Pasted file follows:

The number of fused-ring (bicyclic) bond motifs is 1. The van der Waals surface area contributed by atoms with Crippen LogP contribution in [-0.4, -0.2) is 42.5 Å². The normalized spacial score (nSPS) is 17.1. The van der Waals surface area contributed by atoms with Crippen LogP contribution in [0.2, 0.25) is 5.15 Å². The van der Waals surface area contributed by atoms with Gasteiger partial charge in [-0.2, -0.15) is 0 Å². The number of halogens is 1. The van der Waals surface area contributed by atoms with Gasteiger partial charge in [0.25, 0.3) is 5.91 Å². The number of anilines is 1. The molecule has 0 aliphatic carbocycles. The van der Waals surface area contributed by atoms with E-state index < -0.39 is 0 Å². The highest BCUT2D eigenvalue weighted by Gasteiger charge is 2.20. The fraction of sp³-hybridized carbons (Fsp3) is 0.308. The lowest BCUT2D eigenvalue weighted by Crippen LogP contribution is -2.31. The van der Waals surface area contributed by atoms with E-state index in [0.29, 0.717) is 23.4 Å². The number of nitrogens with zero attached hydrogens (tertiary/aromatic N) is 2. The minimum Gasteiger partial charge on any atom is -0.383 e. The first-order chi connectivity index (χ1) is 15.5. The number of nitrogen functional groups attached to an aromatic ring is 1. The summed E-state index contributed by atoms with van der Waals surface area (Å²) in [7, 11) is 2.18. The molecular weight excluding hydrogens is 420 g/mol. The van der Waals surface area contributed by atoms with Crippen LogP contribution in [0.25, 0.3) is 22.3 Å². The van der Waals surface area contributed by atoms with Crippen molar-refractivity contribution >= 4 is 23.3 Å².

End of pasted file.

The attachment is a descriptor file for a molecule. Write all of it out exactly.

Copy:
The number of fused-ring (bicyclic) bond motifs is 1. The van der Waals surface area contributed by atoms with Crippen LogP contribution in [-0.4, -0.2) is 42.5 Å². The normalized spacial score (nSPS) is 17.1. The van der Waals surface area contributed by atoms with Crippen LogP contribution in [0.2, 0.25) is 5.15 Å². The van der Waals surface area contributed by atoms with Gasteiger partial charge in [-0.2, -0.15) is 0 Å². The number of halogens is 1. The van der Waals surface area contributed by atoms with Gasteiger partial charge in [0.25, 0.3) is 5.91 Å². The number of anilines is 1. The molecule has 0 aliphatic carbocycles. The van der Waals surface area contributed by atoms with E-state index < -0.39 is 0 Å². The highest BCUT2D eigenvalue weighted by Gasteiger charge is 2.20. The fraction of sp³-hybridized carbons (Fsp3) is 0.308. The lowest BCUT2D eigenvalue weighted by Crippen LogP contribution is -2.31. The van der Waals surface area contributed by atoms with E-state index in [0.29, 0.717) is 23.4 Å². The number of nitrogens with zero attached hydrogens (tertiary/aromatic N) is 2. The minimum Gasteiger partial charge on any atom is -0.383 e. The first-order chi connectivity index (χ1) is 15.5. The number of nitrogen functional groups attached to an aromatic ring is 1. The summed E-state index contributed by atoms with van der Waals surface area (Å²) in [7, 11) is 2.18. The molecular weight excluding hydrogens is 420 g/mol. The van der Waals surface area contributed by atoms with Crippen LogP contribution in [0.25, 0.3) is 22.3 Å². The van der Waals surface area contributed by atoms with Crippen molar-refractivity contribution >= 4 is 23.3 Å².